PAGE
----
I looked in to getting in to this field at one point last year and it’s not very hard to do this system, the problem is there’s a huge patent war going on for the actual GPS tracking devices between 3 companies.

When I did the research I found that the parole officers have a case load that’s not bearable. One parole officer for 30 or 40 people and each person has 3-4 hours of paper work the case worker has to do each week. They tend to only do a once a week round up of everyone and the criminals are free to do whatever the rest of the time.
With the tracking systems a private company can charge the city, who then charges the criminal, for taking some of this burden. They track the criminal and then if the person comes up as a suspect they pull the tracking records.

Overcast (profile) says:

Re: Re: Re: Well that bytes.

More importantly, why does a privately run company get to contract with the govt. in a way that entrusts them with criminal information?

Corporations donate to Politicians.

Politicians then insure that those corporations get ‘contracts’ to enrichen them. The politician may even have an interest or own stock, thereby profiting as well.

This is why a person would put up millions to get a job that pays much, much less. Profits are made ‘by proxy’.

It’s not about safety or anything other than money, power, and control.

Anonymous Coward says:

Not "ran out of space"

I saw this earlier on slashdot IIRC, and it was not running out of space. They key is the number of records: two billion is a bit less than 2^31, which is the maximum number that can fit on a signed 32-bit integer.

What probably happened is that the record identifier was stored on a signed 32-bit variable or database column, and they hit the maximum. The solution was probably to change the type of the variable(s) or database column(s) to a larger integer.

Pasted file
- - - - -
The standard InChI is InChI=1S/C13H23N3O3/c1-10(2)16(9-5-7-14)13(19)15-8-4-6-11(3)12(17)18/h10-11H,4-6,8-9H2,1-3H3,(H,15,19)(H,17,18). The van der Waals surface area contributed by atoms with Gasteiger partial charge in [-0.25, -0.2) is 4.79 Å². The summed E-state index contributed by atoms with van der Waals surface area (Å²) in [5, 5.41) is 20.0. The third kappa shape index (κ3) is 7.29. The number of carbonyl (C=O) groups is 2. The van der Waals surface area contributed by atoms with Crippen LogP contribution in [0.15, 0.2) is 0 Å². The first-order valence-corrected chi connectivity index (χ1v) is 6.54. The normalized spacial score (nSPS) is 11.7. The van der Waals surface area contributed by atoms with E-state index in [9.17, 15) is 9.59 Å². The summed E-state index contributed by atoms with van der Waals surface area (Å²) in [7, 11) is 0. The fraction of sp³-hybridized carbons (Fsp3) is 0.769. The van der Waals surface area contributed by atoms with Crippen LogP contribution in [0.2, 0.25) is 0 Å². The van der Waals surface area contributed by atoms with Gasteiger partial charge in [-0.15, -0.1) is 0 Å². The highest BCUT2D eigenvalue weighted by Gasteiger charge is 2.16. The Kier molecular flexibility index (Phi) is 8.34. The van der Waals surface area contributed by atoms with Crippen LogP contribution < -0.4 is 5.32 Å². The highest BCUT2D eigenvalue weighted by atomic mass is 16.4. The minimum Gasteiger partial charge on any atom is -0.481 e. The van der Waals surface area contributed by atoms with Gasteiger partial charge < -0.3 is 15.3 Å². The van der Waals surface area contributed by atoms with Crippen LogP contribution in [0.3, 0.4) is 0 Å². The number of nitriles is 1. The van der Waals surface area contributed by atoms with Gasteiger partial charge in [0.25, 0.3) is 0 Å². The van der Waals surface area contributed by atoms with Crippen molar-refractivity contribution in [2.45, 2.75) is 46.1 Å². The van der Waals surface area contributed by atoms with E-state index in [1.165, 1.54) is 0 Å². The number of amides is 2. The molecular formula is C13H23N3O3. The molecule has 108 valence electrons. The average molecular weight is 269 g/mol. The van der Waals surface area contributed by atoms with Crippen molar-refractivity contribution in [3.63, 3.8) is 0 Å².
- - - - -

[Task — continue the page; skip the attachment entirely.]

Lawrence D'Oliveiro says:

Re: Not "ran out of space"

So what kind of crap database were they using, that they couldn’t handle more than 2³¹-1 records?

In plain old common-or-garden MySQL, which you can download and use for free, you can declare a field as “bigint unsigned”, and that can hold any number up to 2⁶⁴-1. Use one of those fields for your primary key, and Bob’s your uncle. Simples!

Mark Schober (user link) says:

Very Poor and Inacurate Article

This article makes it sound like there is “one system” that monitors offenders. There are hundreds of companies and dozens and dozens of systems that do the monitoring. What system is the article talking about? Extremely poorly written and inaccurate article. Offender monitoring is like everything else. You need to pick a competent company with an effective product/service. Unfortunately, there are quite a few fly-by-night companies providing these services. Unlike the one in your article, Security Central Exchange http://www.securitycentralexchange.com
Provides professional offender monitoring services. We can assure you that this would not happen with Security Central Exchange. Visit http://www.securitycentralexchange.com for more information on offender monitoring and other monitoring services.